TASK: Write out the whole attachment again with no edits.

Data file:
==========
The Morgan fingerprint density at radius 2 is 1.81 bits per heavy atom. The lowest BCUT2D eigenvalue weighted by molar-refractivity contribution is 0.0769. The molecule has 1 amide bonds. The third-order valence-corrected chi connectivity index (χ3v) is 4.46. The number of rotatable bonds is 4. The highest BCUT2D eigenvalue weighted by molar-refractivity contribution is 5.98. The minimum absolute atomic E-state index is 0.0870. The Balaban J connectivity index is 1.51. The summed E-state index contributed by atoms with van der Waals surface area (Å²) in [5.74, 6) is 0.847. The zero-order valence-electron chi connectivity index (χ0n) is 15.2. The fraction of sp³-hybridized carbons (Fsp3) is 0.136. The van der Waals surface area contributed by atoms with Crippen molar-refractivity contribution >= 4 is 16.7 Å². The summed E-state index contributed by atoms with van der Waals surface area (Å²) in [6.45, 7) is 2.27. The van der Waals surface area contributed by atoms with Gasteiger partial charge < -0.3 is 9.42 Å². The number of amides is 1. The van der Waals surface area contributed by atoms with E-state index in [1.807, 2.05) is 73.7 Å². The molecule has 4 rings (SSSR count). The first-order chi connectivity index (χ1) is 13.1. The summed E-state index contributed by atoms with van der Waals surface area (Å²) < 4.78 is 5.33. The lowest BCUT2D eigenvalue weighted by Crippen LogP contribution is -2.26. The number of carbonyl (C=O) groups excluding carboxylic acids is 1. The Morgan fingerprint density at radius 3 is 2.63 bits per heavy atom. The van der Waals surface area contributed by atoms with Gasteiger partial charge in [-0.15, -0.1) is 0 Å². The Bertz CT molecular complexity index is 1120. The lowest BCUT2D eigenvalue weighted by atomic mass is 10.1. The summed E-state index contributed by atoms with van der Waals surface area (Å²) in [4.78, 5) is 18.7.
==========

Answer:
The Morgan fingerprint density at radius 2 is 1.81 bits per heavy atom. The lowest BCUT2D eigenvalue weighted by molar-refractivity contribution is 0.0769. The molecule has 1 amide bonds. The third-order valence-corrected chi connectivity index (χ3v) is 4.46. The number of rotatable bonds is 4. The highest BCUT2D eigenvalue weighted by molar-refractivity contribution is 5.98. The minimum absolute atomic E-state index is 0.0870. The Balaban J connectivity index is 1.51. The summed E-state index contributed by atoms with van der Waals surface area (Å²) in [5.74, 6) is 0.847. The zero-order valence-electron chi connectivity index (χ0n) is 15.2. The fraction of sp³-hybridized carbons (Fsp3) is 0.136. The van der Waals surface area contributed by atoms with Crippen molar-refractivity contribution >= 4 is 16.7 Å². The summed E-state index contributed by atoms with van der Waals surface area (Å²) in [6.45, 7) is 2.27. The van der Waals surface area contributed by atoms with Gasteiger partial charge < -0.3 is 9.42 Å². The number of amides is 1. The van der Waals surface area contributed by atoms with E-state index in [1.807, 2.05) is 73.7 Å². The molecule has 4 rings (SSSR count). The first-order chi connectivity index (χ1) is 13.1. The summed E-state index contributed by atoms with van der Waals surface area (Å²) < 4.78 is 5.33. The lowest BCUT2D eigenvalue weighted by Crippen LogP contribution is -2.26. The number of carbonyl (C=O) groups excluding carboxylic acids is 1. The Morgan fingerprint density at radius 3 is 2.63 bits per heavy atom. The van der Waals surface area contributed by atoms with Gasteiger partial charge in [-0.15, -0.1) is 0 Å². The Bertz CT molecular complexity index is 1120. The lowest BCUT2D eigenvalue weighted by atomic mass is 10.1. The summed E-state index contributed by atoms with van der Waals surface area (Å²) in [4.78, 5) is 18.7.